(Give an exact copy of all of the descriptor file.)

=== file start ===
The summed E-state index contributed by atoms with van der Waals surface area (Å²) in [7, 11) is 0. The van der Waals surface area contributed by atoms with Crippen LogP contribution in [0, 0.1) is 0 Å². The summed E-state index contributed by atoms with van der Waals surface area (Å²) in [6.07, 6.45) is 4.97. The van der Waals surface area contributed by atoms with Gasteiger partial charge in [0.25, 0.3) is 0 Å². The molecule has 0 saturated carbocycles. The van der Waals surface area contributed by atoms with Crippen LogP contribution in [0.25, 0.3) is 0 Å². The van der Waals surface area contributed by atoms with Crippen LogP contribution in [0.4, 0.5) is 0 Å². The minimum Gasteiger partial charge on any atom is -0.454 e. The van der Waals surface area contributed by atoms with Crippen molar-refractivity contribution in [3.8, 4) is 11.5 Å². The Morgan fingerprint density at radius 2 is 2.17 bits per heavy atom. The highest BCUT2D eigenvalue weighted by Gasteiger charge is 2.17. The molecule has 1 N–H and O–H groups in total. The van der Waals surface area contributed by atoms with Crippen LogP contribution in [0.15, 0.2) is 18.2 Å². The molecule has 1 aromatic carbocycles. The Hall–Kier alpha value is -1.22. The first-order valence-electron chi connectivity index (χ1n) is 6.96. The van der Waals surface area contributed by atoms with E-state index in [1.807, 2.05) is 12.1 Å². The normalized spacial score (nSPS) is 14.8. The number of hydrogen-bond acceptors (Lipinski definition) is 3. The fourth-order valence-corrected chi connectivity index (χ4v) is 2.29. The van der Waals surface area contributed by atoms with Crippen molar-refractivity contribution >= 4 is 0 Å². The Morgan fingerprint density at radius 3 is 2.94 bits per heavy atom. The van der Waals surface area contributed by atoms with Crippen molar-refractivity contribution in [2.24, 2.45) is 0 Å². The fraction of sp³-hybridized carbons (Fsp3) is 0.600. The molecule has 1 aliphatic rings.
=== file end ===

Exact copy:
The summed E-state index contributed by atoms with van der Waals surface area (Å²) in [7, 11) is 0. The van der Waals surface area contributed by atoms with Crippen LogP contribution in [0, 0.1) is 0 Å². The summed E-state index contributed by atoms with van der Waals surface area (Å²) in [6.07, 6.45) is 4.97. The van der Waals surface area contributed by atoms with Gasteiger partial charge in [0.25, 0.3) is 0 Å². The molecule has 0 saturated carbocycles. The van der Waals surface area contributed by atoms with Crippen LogP contribution in [0.25, 0.3) is 0 Å². The van der Waals surface area contributed by atoms with Crippen LogP contribution in [0.4, 0.5) is 0 Å². The minimum Gasteiger partial charge on any atom is -0.454 e. The van der Waals surface area contributed by atoms with Crippen molar-refractivity contribution in [3.8, 4) is 11.5 Å². The Morgan fingerprint density at radius 2 is 2.17 bits per heavy atom. The highest BCUT2D eigenvalue weighted by Gasteiger charge is 2.17. The molecule has 1 N–H and O–H groups in total. The van der Waals surface area contributed by atoms with Crippen LogP contribution in [0.15, 0.2) is 18.2 Å². The molecule has 1 aromatic carbocycles. The Hall–Kier alpha value is -1.22. The first-order valence-electron chi connectivity index (χ1n) is 6.96. The van der Waals surface area contributed by atoms with E-state index in [1.807, 2.05) is 12.1 Å². The normalized spacial score (nSPS) is 14.8. The number of hydrogen-bond acceptors (Lipinski definition) is 3. The fourth-order valence-corrected chi connectivity index (χ4v) is 2.29. The van der Waals surface area contributed by atoms with Crippen molar-refractivity contribution >= 4 is 0 Å². The Morgan fingerprint density at radius 3 is 2.94 bits per heavy atom. The van der Waals surface area contributed by atoms with Crippen molar-refractivity contribution in [2.24, 2.45) is 0 Å². The fraction of sp³-hybridized carbons (Fsp3) is 0.600. The molecule has 1 aliphatic rings.